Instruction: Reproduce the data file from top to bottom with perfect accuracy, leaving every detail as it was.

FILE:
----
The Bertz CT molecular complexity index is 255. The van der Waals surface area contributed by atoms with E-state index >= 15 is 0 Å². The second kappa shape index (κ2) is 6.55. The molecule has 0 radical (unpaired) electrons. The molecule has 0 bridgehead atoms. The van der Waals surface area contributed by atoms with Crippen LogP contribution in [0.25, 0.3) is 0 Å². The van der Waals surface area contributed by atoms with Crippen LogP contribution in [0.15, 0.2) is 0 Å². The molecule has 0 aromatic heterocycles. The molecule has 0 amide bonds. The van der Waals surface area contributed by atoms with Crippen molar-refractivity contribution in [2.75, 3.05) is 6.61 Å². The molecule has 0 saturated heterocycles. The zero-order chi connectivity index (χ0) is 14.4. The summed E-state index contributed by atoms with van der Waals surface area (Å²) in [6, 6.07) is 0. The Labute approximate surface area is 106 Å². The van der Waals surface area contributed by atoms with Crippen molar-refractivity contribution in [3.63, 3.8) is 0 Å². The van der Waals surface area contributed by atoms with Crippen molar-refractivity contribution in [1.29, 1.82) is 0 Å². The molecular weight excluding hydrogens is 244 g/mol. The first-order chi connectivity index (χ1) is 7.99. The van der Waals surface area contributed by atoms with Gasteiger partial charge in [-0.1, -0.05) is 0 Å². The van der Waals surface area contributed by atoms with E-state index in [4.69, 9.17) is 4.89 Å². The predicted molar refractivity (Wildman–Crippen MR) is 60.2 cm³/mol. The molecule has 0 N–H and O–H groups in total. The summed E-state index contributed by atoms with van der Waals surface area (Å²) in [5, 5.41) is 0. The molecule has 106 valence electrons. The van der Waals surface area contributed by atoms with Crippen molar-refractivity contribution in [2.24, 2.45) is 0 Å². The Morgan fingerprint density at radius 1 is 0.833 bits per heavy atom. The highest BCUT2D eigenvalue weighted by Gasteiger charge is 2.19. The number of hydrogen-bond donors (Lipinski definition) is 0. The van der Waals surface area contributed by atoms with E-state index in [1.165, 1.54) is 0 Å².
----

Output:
The Bertz CT molecular complexity index is 255. The van der Waals surface area contributed by atoms with E-state index >= 15 is 0 Å². The second kappa shape index (κ2) is 6.55. The molecule has 0 radical (unpaired) electrons. The molecule has 0 bridgehead atoms. The van der Waals surface area contributed by atoms with Crippen LogP contribution in [0.25, 0.3) is 0 Å². The van der Waals surface area contributed by atoms with Crippen LogP contribution in [0.15, 0.2) is 0 Å². The molecule has 0 aromatic heterocycles. The molecule has 0 amide bonds. The van der Waals surface area contributed by atoms with Crippen molar-refractivity contribution in [2.75, 3.05) is 6.61 Å². The molecule has 0 saturated heterocycles. The zero-order chi connectivity index (χ0) is 14.4. The summed E-state index contributed by atoms with van der Waals surface area (Å²) in [6, 6.07) is 0. The Labute approximate surface area is 106 Å². The van der Waals surface area contributed by atoms with Crippen molar-refractivity contribution in [3.63, 3.8) is 0 Å². The van der Waals surface area contributed by atoms with Crippen molar-refractivity contribution in [1.29, 1.82) is 0 Å². The molecular weight excluding hydrogens is 244 g/mol. The first-order chi connectivity index (χ1) is 7.99. The van der Waals surface area contributed by atoms with Gasteiger partial charge in [-0.1, -0.05) is 0 Å². The van der Waals surface area contributed by atoms with E-state index in [4.69, 9.17) is 4.89 Å². The predicted molar refractivity (Wildman–Crippen MR) is 60.2 cm³/mol. The molecule has 0 N–H and O–H groups in total. The summed E-state index contributed by atoms with van der Waals surface area (Å²) in [5, 5.41) is 0. The molecule has 106 valence electrons. The van der Waals surface area contributed by atoms with Crippen molar-refractivity contribution in [2.24, 2.45) is 0 Å². The Morgan fingerprint density at radius 1 is 0.833 bits per heavy atom. The highest BCUT2D eigenvalue weighted by Gasteiger charge is 2.19. The number of hydrogen-bond donors (Lipinski definition) is 0. The van der Waals surface area contributed by atoms with E-state index in [1.165, 1.54) is 0 Å².